My respect for social liberalism flatlined.
Free of any political affiliation, my interest opened to the other side of the political spectrum. I found some libertarian and conservative book lists online. From those lists, I settled on Free to Choose by Milton Friedman, The Road to Serfdom by Friedrich Hayek, Conscious of a Conservative by Barry Goldwater, and God and Man at Yale by William F. Buckley Jr.
One of the recurring thoughts I had while reading these books wasn’t about their content, but about why their points, which were surprisingly inclusive and practical, weren’t being articulated as lucidly by popular right-wing personalities today. If more of them had ranted less about how awful “liberalism” was, and spoke more on the conservative rationale, they could’ve garnered more support from the left and middle sooner.
While some conservatives—the loudest ones usually—do fit the unflattering stereotype of being angry, racist, young-Earth creationists who hate the poor and want to turn America into a Christian theocracy, most of them don’t. Conservatives, like social liberals, come from a variety of backgrounds, and are distinguished by their ideological position on social and economic issues.
Conservatives tend to be individualistic. Individualists prioritize the rights of the individual over the rights of any in-group. Everyone is held to the same standards, and taxed the same—with no special restrictions or exceptions. The government’s role is to uphold the law, and defend and advance the country without intruding on people’s liberties or businesses.
Social liberals tend to be collectivistic. With a priority on in-group rights over individual rights, collectivist governments are more involved. The citizenry is treated as a collective, and taxed more—on a sliding scale—to finance programs deemed important by its constituents. Regulations are imposed on businesses and, in some cases, on speech.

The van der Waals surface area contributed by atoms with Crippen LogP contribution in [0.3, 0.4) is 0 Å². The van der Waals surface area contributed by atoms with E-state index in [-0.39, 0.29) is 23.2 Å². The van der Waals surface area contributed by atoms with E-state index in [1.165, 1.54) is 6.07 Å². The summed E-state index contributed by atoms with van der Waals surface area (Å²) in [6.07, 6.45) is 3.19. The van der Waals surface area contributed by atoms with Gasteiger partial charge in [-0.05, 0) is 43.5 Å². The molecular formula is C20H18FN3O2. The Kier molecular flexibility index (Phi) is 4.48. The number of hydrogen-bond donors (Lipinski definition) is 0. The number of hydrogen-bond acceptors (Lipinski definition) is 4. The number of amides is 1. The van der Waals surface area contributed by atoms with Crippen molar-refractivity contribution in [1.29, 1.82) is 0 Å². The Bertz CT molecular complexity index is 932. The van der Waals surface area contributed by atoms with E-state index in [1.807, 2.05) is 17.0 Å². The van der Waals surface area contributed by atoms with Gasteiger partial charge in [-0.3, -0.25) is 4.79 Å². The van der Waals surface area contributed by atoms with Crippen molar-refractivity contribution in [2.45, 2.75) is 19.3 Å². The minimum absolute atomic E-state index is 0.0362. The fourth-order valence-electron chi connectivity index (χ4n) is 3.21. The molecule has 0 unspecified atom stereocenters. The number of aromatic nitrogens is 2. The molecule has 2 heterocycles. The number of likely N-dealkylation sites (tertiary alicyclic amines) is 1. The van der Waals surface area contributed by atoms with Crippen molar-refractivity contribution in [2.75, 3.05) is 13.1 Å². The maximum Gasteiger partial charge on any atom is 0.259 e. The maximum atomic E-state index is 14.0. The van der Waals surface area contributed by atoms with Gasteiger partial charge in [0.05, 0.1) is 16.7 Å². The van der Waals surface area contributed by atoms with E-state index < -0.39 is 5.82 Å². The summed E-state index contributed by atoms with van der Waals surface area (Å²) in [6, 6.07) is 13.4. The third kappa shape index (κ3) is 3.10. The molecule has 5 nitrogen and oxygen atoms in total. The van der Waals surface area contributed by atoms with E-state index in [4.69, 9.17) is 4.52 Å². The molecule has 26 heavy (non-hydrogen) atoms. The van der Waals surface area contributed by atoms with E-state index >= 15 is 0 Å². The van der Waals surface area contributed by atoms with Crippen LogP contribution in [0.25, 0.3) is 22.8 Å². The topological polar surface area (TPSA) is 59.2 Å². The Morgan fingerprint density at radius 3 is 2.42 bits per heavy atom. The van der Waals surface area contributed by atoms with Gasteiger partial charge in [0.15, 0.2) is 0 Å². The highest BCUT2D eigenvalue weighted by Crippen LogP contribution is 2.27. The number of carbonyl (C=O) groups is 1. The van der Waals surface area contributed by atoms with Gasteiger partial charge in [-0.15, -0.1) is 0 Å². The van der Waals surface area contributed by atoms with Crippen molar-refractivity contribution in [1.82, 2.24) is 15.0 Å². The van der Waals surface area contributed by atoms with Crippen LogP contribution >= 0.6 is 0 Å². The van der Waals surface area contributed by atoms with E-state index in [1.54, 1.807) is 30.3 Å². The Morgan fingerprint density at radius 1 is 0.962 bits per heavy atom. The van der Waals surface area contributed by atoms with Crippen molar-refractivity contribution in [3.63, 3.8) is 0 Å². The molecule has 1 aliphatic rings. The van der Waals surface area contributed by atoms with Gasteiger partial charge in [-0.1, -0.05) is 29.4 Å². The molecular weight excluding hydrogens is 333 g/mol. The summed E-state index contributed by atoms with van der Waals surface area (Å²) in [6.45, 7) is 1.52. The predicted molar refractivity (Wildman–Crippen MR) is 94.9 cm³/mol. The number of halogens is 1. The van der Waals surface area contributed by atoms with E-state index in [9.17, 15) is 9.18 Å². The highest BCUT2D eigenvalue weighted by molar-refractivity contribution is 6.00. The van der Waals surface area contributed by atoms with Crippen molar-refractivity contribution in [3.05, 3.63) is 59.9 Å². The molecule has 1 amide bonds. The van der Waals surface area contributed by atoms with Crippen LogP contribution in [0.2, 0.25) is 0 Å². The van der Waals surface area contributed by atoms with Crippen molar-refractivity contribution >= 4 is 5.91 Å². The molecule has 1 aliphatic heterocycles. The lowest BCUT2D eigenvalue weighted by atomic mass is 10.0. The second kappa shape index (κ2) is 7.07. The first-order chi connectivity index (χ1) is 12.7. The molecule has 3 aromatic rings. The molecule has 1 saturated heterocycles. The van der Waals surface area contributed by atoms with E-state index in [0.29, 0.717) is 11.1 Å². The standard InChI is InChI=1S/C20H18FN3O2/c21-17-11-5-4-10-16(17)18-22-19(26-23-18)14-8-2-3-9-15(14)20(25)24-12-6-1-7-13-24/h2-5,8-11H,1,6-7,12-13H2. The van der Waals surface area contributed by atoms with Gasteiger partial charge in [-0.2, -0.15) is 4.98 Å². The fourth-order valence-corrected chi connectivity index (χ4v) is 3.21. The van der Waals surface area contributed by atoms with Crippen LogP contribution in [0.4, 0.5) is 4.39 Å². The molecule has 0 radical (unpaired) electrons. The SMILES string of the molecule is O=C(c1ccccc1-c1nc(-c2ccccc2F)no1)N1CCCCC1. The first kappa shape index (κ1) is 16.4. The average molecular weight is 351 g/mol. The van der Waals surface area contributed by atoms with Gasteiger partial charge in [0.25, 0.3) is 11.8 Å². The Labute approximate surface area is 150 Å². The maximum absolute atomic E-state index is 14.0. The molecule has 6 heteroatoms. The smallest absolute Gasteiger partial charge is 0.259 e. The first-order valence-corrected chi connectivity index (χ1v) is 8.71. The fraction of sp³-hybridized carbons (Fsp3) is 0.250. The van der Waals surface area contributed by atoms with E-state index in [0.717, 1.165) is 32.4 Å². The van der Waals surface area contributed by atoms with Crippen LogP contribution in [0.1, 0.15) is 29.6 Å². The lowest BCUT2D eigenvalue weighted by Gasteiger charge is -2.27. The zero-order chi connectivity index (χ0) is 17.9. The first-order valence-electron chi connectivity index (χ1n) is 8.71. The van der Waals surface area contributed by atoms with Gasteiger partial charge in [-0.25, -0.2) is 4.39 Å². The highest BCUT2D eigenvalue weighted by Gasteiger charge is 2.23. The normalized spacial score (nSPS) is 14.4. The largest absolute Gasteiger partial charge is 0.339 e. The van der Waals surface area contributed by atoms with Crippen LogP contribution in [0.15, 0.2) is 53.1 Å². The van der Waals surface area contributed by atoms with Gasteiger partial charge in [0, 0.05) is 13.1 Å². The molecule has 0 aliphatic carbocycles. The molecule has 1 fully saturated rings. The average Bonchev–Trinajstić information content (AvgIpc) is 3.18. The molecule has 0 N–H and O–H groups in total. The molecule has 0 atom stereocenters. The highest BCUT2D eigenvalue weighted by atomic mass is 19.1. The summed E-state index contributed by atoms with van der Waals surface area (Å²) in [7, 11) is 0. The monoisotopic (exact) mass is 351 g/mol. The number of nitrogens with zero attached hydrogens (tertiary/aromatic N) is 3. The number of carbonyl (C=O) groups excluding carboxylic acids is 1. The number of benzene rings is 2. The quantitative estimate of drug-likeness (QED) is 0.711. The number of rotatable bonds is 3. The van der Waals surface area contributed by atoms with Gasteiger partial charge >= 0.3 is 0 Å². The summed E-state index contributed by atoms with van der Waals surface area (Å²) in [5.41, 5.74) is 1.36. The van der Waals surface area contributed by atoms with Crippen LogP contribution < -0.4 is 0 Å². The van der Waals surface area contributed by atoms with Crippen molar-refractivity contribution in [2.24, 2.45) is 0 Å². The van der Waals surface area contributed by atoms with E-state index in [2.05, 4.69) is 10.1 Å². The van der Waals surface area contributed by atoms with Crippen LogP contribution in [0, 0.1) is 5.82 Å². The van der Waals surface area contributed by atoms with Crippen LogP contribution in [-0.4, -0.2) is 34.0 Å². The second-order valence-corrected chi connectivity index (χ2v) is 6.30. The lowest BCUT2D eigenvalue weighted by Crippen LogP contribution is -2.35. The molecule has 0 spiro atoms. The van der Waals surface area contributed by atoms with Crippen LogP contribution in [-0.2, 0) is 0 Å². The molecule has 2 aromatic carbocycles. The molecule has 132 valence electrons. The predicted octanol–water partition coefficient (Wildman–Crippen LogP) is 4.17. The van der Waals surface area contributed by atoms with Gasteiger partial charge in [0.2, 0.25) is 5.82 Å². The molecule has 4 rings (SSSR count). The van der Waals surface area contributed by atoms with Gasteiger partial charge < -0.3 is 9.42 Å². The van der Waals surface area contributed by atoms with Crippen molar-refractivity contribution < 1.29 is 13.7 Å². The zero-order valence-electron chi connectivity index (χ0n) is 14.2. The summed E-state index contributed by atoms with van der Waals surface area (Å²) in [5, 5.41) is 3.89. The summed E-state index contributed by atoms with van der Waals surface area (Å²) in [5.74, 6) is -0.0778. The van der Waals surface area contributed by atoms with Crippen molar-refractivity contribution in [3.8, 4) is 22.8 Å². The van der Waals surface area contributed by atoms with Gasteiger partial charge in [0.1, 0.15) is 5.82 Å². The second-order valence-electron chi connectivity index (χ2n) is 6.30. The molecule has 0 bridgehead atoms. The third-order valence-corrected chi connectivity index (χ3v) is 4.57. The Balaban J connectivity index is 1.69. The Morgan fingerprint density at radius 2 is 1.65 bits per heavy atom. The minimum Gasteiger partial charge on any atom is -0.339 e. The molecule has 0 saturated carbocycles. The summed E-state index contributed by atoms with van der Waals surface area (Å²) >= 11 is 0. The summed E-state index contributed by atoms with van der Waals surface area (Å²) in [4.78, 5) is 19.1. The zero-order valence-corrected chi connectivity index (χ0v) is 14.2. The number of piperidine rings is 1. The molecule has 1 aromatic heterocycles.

I’m convinced a predominantly individualist government with minimal special programs (ex. FDA, NASA) would be ideal. When politicians are asked to manage too much outside their expertise, they consistently come up with proposals that unfairly favor, harm, or are vehemently opposed by an in-group. To cultivate natural progress and equality, the government should tend primarily to administrative duties, and leave the citizenry free to build, innovate, and pursue happiness as they see fit.
But who will take care of the destitute?
According to statistics published by The Giving USA Foundation, $335 billion was given—voluntarily—to charitable organizations in 2013, accounting for approximately 2% of the gross domestic product.
People are inherently good, and when the opportunity arises to help someone in need, we do help them. We don’t need a paternal government to dictate every aspect of our lives, or treat us like children or perpetual victims.
Let’s take care of ourselves.
My name is Tony Sharp. I do many things. My interests include math, science, and sweet and sour chicken. This blog will likely focus on my philosophical and political opinions.
Talk to you more soon!